Where is the dance happening?

On Tuesday evening, I went to A Choreographic Conversation with Liz Lerman, which was held at the Dance Exchange studios in Takoma Park. The discussion was moderated by Sarah Kaufman, who is a dance critic for the Washington Post. When Kaufman asked Liz where the dance is happening, a question that lies at the core of Dance Exchange’s mission, Liz replied that “in order to practice the fullness of the form, you can’t stay in the studio.” All of the tools and movement commissions we’re exploring at the institute reinforce the idea that dance is a way of embodying new information. And I think that physicalizing these new ideas is a mechanism of understanding them.

Monday afternoon, John Borstel, Elizabeth Johnson, and Cassie Meador led a session around the discussion of where the dance is happening. They guided us through documentation and personal anecdotes of Dance Exchange’s history and the works that sprouted from collaborations at universities, naval shipyards, historical societies, on mountains, and more. Before we dove into that history, we all sat down to brainstorm a list of the places, big and small, where dance is happening. We started with the micro dances our blood cells are always doing, then jotted down locations like proscenium stages, in gardens, in rites of passage, rituals, healthcare settings, on chairs, in dialogue, and even in the way we speak and understand one another. All of these different ideas culminated in a fairly expansive and inclusive definition of dance. The next question that came up was “is the absence of dance also dance?” I don’t know if I can confidently give a concise definition of what dance is and where it happens, nor do I think those questions are meant to be answered with a singular response. We all view movement in the world through the lens of our own histories and experiences, and for that reason, I believe that dance’s definition is in the eye of the perceiver.

Another one of the questions that has frequently surfaced in our discussions at the institute is that of belonging. For me this question has been what communities do I belong to and in what ways am I responsible to them? This felt particularly relevant on Tuesday when Cassie and Elizabeth led a session at the U.S. Botanic Gardens. They partnered with two ecologists who led the participants and I around the garden and gave us detailed descriptions, histories, and personal narratives about some of the plants we encountered. We used different tools to embody the information we received as we explored different sections of the garden. At one point, Sam Horning, an Adjunct Artist at Dance Exchange, asked us how we might physicalize the idea of a human body supporting a complex, sustainable ecosystem. I tried to generate some movement in conjunction with the structure of the garden around me, and I struggled a little bit.

A lot of my own artistic inquiry lives around the question of how I was raised to define the natural world. I’m very fascinated by the images that come to mind when someone says the word “nature”. As a human being, I am also inherently part of nature. Sam’s question made me think a lot about belonging; to what extent do I belong to the community that my culture defines as “nature”? On one hand, I contend with how I might fit into a system that I’m told is already sustainable. Wouldn’t my presence disrupt the natural balance of that environment? On the other hand, I think it’s pretty unrealistic to pose the suggestion that we should eliminate human beings from the planet altogether. So, if I recognize that I belong to that community, the next question is how I can coexist with all of the other members of said community in a sustainable way? If I think of this issue in the same way that the artists at Dance Exchange approach new communities, then my task is to identify the need, pay attention to what’s already around me, and try to decipher how I can both provide for and illuminate the preexisting beauty.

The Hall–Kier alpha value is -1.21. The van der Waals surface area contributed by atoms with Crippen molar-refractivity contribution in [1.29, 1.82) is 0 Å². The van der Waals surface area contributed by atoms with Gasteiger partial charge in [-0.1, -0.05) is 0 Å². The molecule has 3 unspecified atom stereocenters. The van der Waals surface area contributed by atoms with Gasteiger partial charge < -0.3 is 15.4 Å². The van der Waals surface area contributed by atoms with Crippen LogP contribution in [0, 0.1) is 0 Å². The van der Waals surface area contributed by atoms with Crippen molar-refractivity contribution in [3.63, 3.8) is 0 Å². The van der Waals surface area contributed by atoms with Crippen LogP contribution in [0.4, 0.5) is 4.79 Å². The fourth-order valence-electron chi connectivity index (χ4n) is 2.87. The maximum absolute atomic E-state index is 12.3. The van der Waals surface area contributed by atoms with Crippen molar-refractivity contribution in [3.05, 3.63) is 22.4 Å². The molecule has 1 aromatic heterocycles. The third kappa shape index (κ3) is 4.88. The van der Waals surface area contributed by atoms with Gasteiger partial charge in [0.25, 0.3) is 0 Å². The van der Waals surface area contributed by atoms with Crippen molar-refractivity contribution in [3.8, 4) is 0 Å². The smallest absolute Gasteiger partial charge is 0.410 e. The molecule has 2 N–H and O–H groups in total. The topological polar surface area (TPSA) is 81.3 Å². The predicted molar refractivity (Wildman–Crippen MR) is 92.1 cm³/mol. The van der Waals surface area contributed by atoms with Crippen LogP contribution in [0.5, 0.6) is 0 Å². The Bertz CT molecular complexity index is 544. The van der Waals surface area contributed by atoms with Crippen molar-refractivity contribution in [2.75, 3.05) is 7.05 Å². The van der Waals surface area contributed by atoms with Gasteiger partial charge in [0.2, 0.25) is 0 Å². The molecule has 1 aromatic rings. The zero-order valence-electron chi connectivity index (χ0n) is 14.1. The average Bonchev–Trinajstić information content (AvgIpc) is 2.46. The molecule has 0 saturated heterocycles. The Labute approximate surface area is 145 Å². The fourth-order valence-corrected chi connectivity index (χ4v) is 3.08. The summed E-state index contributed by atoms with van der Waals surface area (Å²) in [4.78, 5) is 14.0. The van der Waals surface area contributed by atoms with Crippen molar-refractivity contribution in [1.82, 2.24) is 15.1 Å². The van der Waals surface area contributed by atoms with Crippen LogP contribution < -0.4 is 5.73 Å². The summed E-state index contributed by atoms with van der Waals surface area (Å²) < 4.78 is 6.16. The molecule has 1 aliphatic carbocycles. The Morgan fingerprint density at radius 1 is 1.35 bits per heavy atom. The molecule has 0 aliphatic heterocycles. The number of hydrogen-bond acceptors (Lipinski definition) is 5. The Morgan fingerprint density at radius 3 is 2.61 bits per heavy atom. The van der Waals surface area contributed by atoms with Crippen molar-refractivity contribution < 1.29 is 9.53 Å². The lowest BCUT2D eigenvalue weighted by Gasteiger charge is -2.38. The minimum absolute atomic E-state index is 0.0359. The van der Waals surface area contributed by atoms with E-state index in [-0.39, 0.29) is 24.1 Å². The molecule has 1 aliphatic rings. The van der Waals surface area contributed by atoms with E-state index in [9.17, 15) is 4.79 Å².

As an artist with an environmentalist agenda, this new outlook is exhilarating because it sheds new light on a topic that I battle with. To me, these questions of where the dance is happening and who gets to do it don’t have definitive answers. The questions operate as tools to challenge the artist and provoke deeper, more creative and curious ways of thinking.

About Charlotte Stickles

Charlotte is a fourth-year undergraduate student pursuing her BFA in dance at The Ohio State University. She grew up in Irvington, New York, a small town outside of New York City. In the department at OSU, Charlotte is focusing on performance and choreography, and her research inquiries lie in the intersection of movement and interactive environments. She is also interested in the use of writing and visual art as a way of processing the world around her.